Difference between Clinical and Studio Pilates
As a physiotherapist and Clinical Pilates instructor, I am commonly asked about the difference between Clinical Pilates and Studio Pilates.
Pilates has really taken off in the past few years, but in truth this innovative method has been around since the early 20th century. Pilates was first introduced to the world by a man named Joseph Pilates, who turned to exercise and athletics to battle his childhood illnesses. During World War 1, he developed his own system of exercises to help with the rehabilitation of those that were injured or bed-bound by attaching springs and pulleys to the hospital beds, hence the birth of Pilates. Since then, many forms of Pilates have been developed including reformer, mat and Clinical Pilates, just to name a few.
Clinical Pilates is the use of Pilates exercises and equipment (reformer, mat work, and trapeze table) to provide an individualised, tailored program with consideration of a patient’s injury history, directional bias, and specific goals. Let me explain.
Particular injuries are going to respond better to particular exercises. For example, if you have disc related low back pain, generally these patients are happier in an extended (bending backward) position. Prolonged periods of flexion (bending forward) exercises may increase their pain or even send referred pain down their legs. Of course, this is not always the case, and varies from patient to patient.
In a Clinical Pilates class, these patients would start out exercising in their “happy place” and slowly graduate into more provocative positions, as they develop control and strength.
Regardless of injury, the majority of the population has a directional bias. This means that your body will have a direction, in which it prefers to move, your very own “happy place”! If you exercise into your “happy place”, you should notice a rapid improvement in strength and flexibility, conversely working against your bias may diminish these gains.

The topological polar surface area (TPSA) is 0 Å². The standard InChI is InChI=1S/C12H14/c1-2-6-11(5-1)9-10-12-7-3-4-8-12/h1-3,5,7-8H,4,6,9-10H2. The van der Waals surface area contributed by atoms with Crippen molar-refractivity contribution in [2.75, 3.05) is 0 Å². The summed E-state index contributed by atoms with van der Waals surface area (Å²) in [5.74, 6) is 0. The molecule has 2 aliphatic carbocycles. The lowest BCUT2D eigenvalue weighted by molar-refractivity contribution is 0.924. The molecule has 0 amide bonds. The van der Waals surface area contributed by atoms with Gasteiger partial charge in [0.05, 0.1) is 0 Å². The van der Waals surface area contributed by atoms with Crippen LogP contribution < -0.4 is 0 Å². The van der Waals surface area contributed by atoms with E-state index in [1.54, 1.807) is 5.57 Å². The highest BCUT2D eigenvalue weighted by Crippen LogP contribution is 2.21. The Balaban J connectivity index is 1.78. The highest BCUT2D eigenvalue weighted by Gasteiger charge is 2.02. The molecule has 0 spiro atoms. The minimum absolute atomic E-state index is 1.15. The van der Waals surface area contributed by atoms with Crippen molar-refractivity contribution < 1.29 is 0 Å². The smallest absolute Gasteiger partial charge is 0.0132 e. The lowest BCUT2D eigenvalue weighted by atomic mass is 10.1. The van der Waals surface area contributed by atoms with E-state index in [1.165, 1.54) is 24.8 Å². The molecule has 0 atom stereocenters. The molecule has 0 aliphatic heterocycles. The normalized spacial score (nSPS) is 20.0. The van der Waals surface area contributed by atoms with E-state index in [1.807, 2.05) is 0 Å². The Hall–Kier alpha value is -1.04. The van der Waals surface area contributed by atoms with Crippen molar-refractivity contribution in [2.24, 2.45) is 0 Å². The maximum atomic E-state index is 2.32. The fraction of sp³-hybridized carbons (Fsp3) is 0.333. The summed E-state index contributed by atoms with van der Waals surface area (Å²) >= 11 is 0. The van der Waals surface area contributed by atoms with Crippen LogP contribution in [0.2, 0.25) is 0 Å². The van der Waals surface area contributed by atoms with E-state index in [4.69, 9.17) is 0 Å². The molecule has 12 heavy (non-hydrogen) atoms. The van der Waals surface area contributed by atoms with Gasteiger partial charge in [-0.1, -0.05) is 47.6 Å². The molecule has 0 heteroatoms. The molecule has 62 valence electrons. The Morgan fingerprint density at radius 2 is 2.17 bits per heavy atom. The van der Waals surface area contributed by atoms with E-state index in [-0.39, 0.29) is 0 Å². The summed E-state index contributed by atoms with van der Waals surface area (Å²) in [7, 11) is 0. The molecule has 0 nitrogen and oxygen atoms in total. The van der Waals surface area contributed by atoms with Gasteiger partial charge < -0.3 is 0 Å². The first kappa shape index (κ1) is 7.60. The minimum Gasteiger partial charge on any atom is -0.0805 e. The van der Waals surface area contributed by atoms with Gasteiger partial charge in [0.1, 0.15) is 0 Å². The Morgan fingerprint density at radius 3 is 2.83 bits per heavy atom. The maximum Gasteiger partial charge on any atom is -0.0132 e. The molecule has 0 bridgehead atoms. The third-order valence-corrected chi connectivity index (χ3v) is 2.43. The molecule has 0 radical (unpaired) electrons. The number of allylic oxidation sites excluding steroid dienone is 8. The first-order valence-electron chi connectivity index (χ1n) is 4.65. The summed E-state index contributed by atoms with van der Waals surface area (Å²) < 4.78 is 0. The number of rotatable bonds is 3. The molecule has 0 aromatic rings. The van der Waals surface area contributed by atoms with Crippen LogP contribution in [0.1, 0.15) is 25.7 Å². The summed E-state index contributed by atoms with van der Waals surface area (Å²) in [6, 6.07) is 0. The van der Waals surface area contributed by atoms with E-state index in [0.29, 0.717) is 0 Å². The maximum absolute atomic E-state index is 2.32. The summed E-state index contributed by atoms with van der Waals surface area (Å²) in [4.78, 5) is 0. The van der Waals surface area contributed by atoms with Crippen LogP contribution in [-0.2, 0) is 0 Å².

Clinical Pilates classes are supervised by Clinical Pilates trained physiotherapists and the result is an instructor who has in-depth injury knowledge, knows your history, and your limitations to exercise (when to push you and when to back off).
Clinical Pilates classes are capped at 4 patients per class, to allow adequate supervision and correction.
In many instances Clinical Pilates classes can actually be cheaper than a Studio Pilates class. Most private health funds now allow you to claim Clinical Pilates classes as they are run by a physiotherapist however your rebate will depend on your level of cover. It is best to speak to your specific health fund for more information regarding this.
In contrast, a Studio Pilates program will likely consist of non-specific exercises, which are multidirectional (multi-bias) in nature, targeted to suit the average population. This style of class is great as long as you aren’t injured and already have some experience with resistance training. If you do happen to develop any niggles or injuries, here are a few tips on how to manage them during your class.
- Get to the class early so that you can talk to the instructor without feeling like you are holding up the class or being listened to by 10 other pairs of ears.
- Let your instructor know if you have been given specific instructions to avoid or focus on particular movements by your treating therapist. Well-trained Pilates instructors have a huge exercise base and should be more than happy to give you modifications or alternatives.
- Stop doing the exercise if it is exacerbating your pain, even if that’s in the middle of a class. Trust me, no one else in the class is looking at you, they're all too busy worrying about making it through the 15 reps of lunges.
- If your injury has not resolved within 1-2 weeks of modification, seek professional help. As a physio who sees this all the time, let me just say it is much easier (and speedier) to treat a problem that has been around for a couple of weeks than a couple of months.
- The most important lesson is to listen to your body, and be able to differentiate between the good pain and the bad pain. I.e. the “my muscles are working hard” pain and the “something isn’t quite right” pain.
Finally, I’d like to mention that it is a common misconception that you need be injured to be able to start Clinical Pilates. The beauty of Clinical Pilates is its tailor made program for your body and your goals, whether they are to rehabilitate from an injury, improve strength, increase tone or flexibility or even improve athletic performance. It’s up to you!
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